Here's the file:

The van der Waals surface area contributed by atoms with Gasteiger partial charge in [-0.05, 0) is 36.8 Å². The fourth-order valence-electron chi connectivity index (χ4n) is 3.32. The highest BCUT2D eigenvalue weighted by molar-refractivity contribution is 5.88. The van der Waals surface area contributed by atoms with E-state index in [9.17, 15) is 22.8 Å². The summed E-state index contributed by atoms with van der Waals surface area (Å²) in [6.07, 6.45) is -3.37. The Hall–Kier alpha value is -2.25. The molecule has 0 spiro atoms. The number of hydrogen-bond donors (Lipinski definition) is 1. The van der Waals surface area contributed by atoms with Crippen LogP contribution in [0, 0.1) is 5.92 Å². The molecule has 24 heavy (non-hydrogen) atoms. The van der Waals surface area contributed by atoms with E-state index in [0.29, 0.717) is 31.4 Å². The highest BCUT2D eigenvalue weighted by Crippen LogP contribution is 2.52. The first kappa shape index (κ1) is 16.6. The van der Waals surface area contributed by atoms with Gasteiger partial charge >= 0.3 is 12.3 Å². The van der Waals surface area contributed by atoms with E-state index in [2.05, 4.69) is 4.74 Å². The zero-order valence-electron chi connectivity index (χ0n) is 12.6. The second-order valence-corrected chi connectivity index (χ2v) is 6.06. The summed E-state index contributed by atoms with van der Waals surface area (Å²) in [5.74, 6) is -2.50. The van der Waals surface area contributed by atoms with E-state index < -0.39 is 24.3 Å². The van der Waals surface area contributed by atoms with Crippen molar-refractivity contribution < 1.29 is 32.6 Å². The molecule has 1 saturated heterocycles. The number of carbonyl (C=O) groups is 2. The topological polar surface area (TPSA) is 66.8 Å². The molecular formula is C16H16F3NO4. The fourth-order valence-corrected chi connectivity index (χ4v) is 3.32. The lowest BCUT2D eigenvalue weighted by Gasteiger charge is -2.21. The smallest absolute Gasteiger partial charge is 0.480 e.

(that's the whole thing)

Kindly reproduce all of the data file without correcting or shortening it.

The van der Waals surface area contributed by atoms with Gasteiger partial charge in [-0.05, 0) is 36.8 Å². The fourth-order valence-electron chi connectivity index (χ4n) is 3.32. The highest BCUT2D eigenvalue weighted by molar-refractivity contribution is 5.88. The van der Waals surface area contributed by atoms with E-state index in [9.17, 15) is 22.8 Å². The summed E-state index contributed by atoms with van der Waals surface area (Å²) in [6.07, 6.45) is -3.37. The Hall–Kier alpha value is -2.25. The molecule has 0 spiro atoms. The number of hydrogen-bond donors (Lipinski definition) is 1. The van der Waals surface area contributed by atoms with Crippen LogP contribution in [0, 0.1) is 5.92 Å². The molecule has 24 heavy (non-hydrogen) atoms. The van der Waals surface area contributed by atoms with E-state index in [0.29, 0.717) is 31.4 Å². The highest BCUT2D eigenvalue weighted by Crippen LogP contribution is 2.52. The first kappa shape index (κ1) is 16.6. The van der Waals surface area contributed by atoms with Gasteiger partial charge >= 0.3 is 12.3 Å². The van der Waals surface area contributed by atoms with E-state index in [2.05, 4.69) is 4.74 Å². The zero-order valence-electron chi connectivity index (χ0n) is 12.6. The second-order valence-corrected chi connectivity index (χ2v) is 6.06. The summed E-state index contributed by atoms with van der Waals surface area (Å²) in [5.74, 6) is -2.50. The van der Waals surface area contributed by atoms with E-state index < -0.39 is 24.3 Å². The van der Waals surface area contributed by atoms with Crippen molar-refractivity contribution < 1.29 is 32.6 Å². The molecule has 1 saturated heterocycles. The number of carbonyl (C=O) groups is 2. The topological polar surface area (TPSA) is 66.8 Å². The molecular formula is C16H16F3NO4. The fourth-order valence-corrected chi connectivity index (χ4v) is 3.32. The lowest BCUT2D eigenvalue weighted by Gasteiger charge is -2.21. The smallest absolute Gasteiger partial charge is 0.480 e.